Piccadilly Cinema

Piccadilly Cinema

On October 23, 1940, the Advertiser reported: “The opening of the new and modern Piccadilly at O’Connell Street, North Adelaide, tonight by D. Clifford Theatres Ltd. will be a big step forward in the history of this enterprising Adelaide company. The building, which has been designed by Messrs. Evans Bruer and Hall, architects, of Adelaide in conjunction with Mr. Gus Crick of Sydney, will cost about £26,000 and has seating accommodation for 1500. Mr. R.J. Nurse of Norwood is the contractor ... The imposing structure ... has attracted a lot of attention because of the elegance of its design. The whole of the internal walls are finished in an ivory texture, and silver ash doors and internal fittings give an artistic finish to the spacious foyers and the hall. Ultra-modern lighting has been installed.”

Dan Clifford, a prominent promoter of cinemas and the motion picture industry in South Australia, was born in Adelaide in 1887. His career included purchase of the Wondergraph network of cinemas and a period as president of the Motion Picture Exhibitors 1932-35. At the time of his death in 1942 he owned the Star Circuit of 20 suburban and country cinemas.

The Piccadilly was one of the last cinemas built before World War II stopped construction of buildings for almost six years. Ross Thorne in Cinemas of Australia via U.S.A. described the building as being at a crossroads in design, with no particular theme connecting its design elements.

Chevron-shaped windows harkened back to the jazz style, providing light to the sweeping curved main stair. Most other windows were rectangular or circular and half-circular. The ceiling of the upper foyer was of a simple Moderne style with a sweep of smooth fibrous plaster: “The smooth side walls were decorated by large streamlined wheels with a centre slipstream motif projecting towards the proscenium a short distance and being taken up by a thin mould line, which swept down in a curve and returned towards the rear of the auditorium.”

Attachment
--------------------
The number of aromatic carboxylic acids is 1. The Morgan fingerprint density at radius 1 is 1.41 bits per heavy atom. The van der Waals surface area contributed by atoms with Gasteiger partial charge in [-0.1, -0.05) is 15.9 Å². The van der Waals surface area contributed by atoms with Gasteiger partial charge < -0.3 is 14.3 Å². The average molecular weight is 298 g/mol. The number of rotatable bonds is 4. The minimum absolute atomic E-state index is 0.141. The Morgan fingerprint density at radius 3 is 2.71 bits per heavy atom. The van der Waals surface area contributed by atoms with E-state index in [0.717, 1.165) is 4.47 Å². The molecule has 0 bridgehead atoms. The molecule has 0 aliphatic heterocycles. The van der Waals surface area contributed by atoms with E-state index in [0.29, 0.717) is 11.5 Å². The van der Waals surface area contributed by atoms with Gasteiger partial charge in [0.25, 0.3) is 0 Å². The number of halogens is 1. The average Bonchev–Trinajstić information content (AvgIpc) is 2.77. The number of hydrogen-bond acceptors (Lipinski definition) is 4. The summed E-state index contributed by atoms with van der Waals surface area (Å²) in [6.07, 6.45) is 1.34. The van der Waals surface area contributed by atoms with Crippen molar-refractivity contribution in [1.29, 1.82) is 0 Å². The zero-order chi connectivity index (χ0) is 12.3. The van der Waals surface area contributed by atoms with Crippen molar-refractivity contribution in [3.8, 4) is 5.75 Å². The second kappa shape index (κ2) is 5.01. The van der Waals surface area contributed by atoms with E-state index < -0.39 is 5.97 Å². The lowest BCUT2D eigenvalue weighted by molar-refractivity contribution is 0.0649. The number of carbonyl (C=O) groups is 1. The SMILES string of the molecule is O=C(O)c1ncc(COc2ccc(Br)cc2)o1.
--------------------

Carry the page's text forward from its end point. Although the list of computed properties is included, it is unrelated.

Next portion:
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The cinema has retained its integrity both within and without. It stands as a significant feature of O’Connell Street because of its scale, design and corner site.

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See also

Images of Piccadilly Cinema

Evans Bruer and Hall, Gus Crick
R J Nurse
Building materials
Brick, Render, Plaster
Architectural styles
3.12 Inter-War Period (c. 1915–c. 1940), 3.21 Functionalist & Moderne
1940 -
Architecture and design features
chevron window
Engineering features
Upper North Adelaide
Council Ward
Alternative Addresses
Town Acre
Planning Zone or Policy Area
Original owners
Dan Clifford
Original occupant
Later occupant/s
Purposes and use
Recreational, Cinema
AS2482 classification
13040 - Theatre - Cinema
Public Access
Business/trading hours
State Heritage ID
ACC Reference No.
DPTI Heritage No.
Certificate of Title No.
CT 5545/271 F183783 A511 CT 5560/395 F183699 A427
NTSA file exists
Heritage Status
State Heritage listed
State heritage listing
State Heritage listed
Date of State heritage listing
Local heritage listing
Date of Local heritage listing
NTSA listing
Date of NTSA listing
Section 23 (4) crtiteria
Risk status
Historic Themes
3.1 Economic Cycles
3.1.8 New Technology and City Development
6.2 Recreation and Entertainment
6.2.2 Cinemas
Australian Curriculum references
Year 6: Australia as a Nation


  • Advertiser, 23 October 1940, 11 December 1942; MLSA, Historical photographs (Town Acre
  • 944); Thorne, R., Cinemas of Australia via U.S.A., 1981, p. 263.

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